Emoni is a 17 year old mother to a toddler in Philadelphia. With her baby to care for, bills to pay and Senior year to pass, she doesn't have a minute or a dollar to spare. However, her real passion comes out when she cooks – she has a natural talent for pairing unusual flavours, and leaving people emotionally touched by her food. When an opportunity to take a culinary arts class comes along, it feels impossible. But Emoni carries a quiet strength that will help her to push the boundaries of what she thinks is possible, and with courage, who knows how far she may go? With The Fire On High is a beautifully paced story, following a remarkable young woman's difficult but rewarding journey towards adulthood. Emoni hasn't started off on an easy path; she was never handed the world on a platter. On the contrary, she is in many ways struggling just to make it through her teen years alive and as unscathed as possible, which is not as easy as it seems when you have a toddler, and only your grandma to rely on in all the world. Emoni's emotional maturity and resolve to be responsible for her family are highly inspiring. She doesn't balk at the social challenges of teenage motherhood, instead standing tall against the titters and the cruel whispers, reminding herself that she is strong and capable. I think we could all use that reminder sometimes, that most of the time when people are cruel to you it's their issue, not yours. I always enjoy a little 'everyday magic' in fiction, and this book was no exception. Emoni's gift with food was a very fun addition to this story, and I think that Acevedo played it just right, giving her magic real credence without overdoing it and sliding into fantasy. Many people have small and simple gifts that we may never really understand, but they are special and worth acknowledging. Something I absolutely adore about this book is the warm and happy feeling it carries almost all the way through. We are all used to dramatic fiction following the same patterns, which leads to a giant crux moment of disaster, where it feels like everything has gone wrong and there is no going back. I find that story pattern exhausting if I'm completely honest, and I was wonderfully surprised to find that this book is different. There are a lot of moments in Emoni's story when things don't go right and when she feels she is at the end of her tether, but it carries on, it flows, and we are not at any point left gasping and stressed to pieces, wondering how things can be fixed. I find this to be a much more natural flow for this type of story – after all, we are supposedly reading a snippet from the middle of someone's life, which is never a neatly plotted, 'A to B to C then finished' pattern. We all go through multiple ups and downs all at the same time, and rarely do we face those world-stopping moments, followed by a quick tidy up and some nice closure. I truly enjoyed the pace and pattern of this book, and would love to read more books that make me feel the way this one did. My only criticism of this lovely book is that although the pacing was fantastic, the chapters themselves were a little too short even for me, and I love short chapters. Many of them were a page and a half or two pages long, and that began to make the text feel a little choppy. I wouldn't have minded short chapters in this story, but I think maybe twice as long would have been better for my taste. With The Fire On High is a beautifully developed, emotionally perceptive and soul warming story of a teenage woman's struggle for wholeness. Emoni's path is riddled with pain and fear and difficulty, but her story shows the beauty that can be found in the rockiest of places, and the value of the simple things in life like love, good food, and above all, family.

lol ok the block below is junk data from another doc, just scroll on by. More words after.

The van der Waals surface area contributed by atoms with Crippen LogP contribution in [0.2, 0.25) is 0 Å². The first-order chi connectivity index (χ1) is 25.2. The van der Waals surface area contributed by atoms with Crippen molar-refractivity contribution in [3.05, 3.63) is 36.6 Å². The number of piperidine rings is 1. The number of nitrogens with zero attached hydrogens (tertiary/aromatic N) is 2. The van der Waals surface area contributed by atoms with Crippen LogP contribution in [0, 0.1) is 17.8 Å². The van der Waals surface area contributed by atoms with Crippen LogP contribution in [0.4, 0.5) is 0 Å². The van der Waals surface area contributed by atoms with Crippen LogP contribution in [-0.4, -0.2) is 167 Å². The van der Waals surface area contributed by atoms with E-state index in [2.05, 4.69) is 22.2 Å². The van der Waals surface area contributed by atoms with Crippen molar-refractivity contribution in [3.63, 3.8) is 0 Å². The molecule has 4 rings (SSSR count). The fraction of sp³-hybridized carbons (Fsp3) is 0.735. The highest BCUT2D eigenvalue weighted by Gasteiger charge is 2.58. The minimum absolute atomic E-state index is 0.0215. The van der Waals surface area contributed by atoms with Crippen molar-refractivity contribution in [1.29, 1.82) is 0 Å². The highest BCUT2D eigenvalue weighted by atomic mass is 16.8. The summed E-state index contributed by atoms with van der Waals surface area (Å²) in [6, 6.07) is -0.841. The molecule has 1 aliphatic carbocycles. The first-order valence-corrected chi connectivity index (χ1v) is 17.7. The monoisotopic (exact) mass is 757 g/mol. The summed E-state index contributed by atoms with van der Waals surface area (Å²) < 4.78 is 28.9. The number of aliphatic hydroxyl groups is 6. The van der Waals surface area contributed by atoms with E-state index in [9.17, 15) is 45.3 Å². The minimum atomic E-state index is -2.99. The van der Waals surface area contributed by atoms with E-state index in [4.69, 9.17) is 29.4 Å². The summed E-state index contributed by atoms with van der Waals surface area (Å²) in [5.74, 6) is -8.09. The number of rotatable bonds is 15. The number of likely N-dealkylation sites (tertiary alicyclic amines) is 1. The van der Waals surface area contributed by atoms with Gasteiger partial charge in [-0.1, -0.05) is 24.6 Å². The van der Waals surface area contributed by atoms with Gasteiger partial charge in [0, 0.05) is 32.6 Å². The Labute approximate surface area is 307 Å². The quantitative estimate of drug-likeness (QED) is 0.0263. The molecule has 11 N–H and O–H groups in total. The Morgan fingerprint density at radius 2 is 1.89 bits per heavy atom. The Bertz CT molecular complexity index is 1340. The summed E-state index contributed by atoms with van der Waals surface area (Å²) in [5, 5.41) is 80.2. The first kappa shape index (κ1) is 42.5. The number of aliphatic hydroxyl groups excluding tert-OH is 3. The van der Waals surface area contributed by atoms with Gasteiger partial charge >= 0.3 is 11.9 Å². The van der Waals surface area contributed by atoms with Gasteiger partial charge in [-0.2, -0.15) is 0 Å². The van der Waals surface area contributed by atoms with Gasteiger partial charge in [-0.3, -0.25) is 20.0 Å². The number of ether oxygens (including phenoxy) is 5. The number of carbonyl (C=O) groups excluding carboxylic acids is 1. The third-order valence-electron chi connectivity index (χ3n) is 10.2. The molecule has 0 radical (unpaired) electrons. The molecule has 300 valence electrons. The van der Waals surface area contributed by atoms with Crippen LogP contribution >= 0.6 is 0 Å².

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  • Faith

    Emoni Santiago is that teenage girl your parents always warned you to keep away from. Her mother is dead and her father is absent so she is being raised by her grandmother and is from a relatively insalubrious neighbourhood. Even worse she got pregnant at 16 and decided to keep the child, even though she is estranged from the baby-daddy. She also had the audacity to stay at her Charter school, wandering the hallways with her protruding belly instead of hiding away from "decent society". Nothing really changes does it. Heck, I went to secondary school (roughly equivalent to middle and high school) in the early 1980s and in every year that I was there at least 1 girl of 14, 15 or 16 would turn up pregnant (usually 2 or 3). Even worse this was a Catholic High School with nuns as the head and deputy headteachers so you would have thought we would have been morally immune. But no, teenagers are teenagers the world over and it's no different in the 21st century than it was in the 20th. What Ms Acevedo does with this book is show not to judge a book by it's cover. Yes Emoni is mixed race, yes she is a teenage mother, yes she is from a cash poor home. All things that the media tells us to fear and to hate. Yes Emoni is a loyal friend, yes she is a good mother, yes she works hard both in school and at the Burger Joint. All things that the media tells us are to be applauded. Emoni narrates the book and she is warm and rather wise. She struggles to balance her life and has her failures and her triumphs - in fact she is far more mature than I and I am almost at my half century. From early on in the book it is very hard to escape the pull of her personality and be sucked in to the trivialities of daily life and to really pull for her when things get tough. I never once felt the touch of the author in the book, it felt wholly authentic as the voice of a 17 year old. I wouldn't go so far as to say I laughed and I cried with her; but I was definitely invested in her life. The only downside in the whole thing for me was Malachi. As a character he is great and probably just what Emoni needs. However, he was a little bit too good to be true for my taste. Even worse I started to find myself humming the Fresh Prince theme tune after finding out his reasons for moving to live with his Aunt (admittedly he only moved across Philly and not to Beverley Hills). I thoroughly enjoyed this read. It did feel a little "pulled back" in places but maybe this is to do with the target demographic rather than any failing of the authors. Definitely a wonderful story that really does explore the nature of being a human. THIS IS AN HONEST REVIEW OF A FREE COPY OF THE BOOK RECEIVED FROM READERS FIRST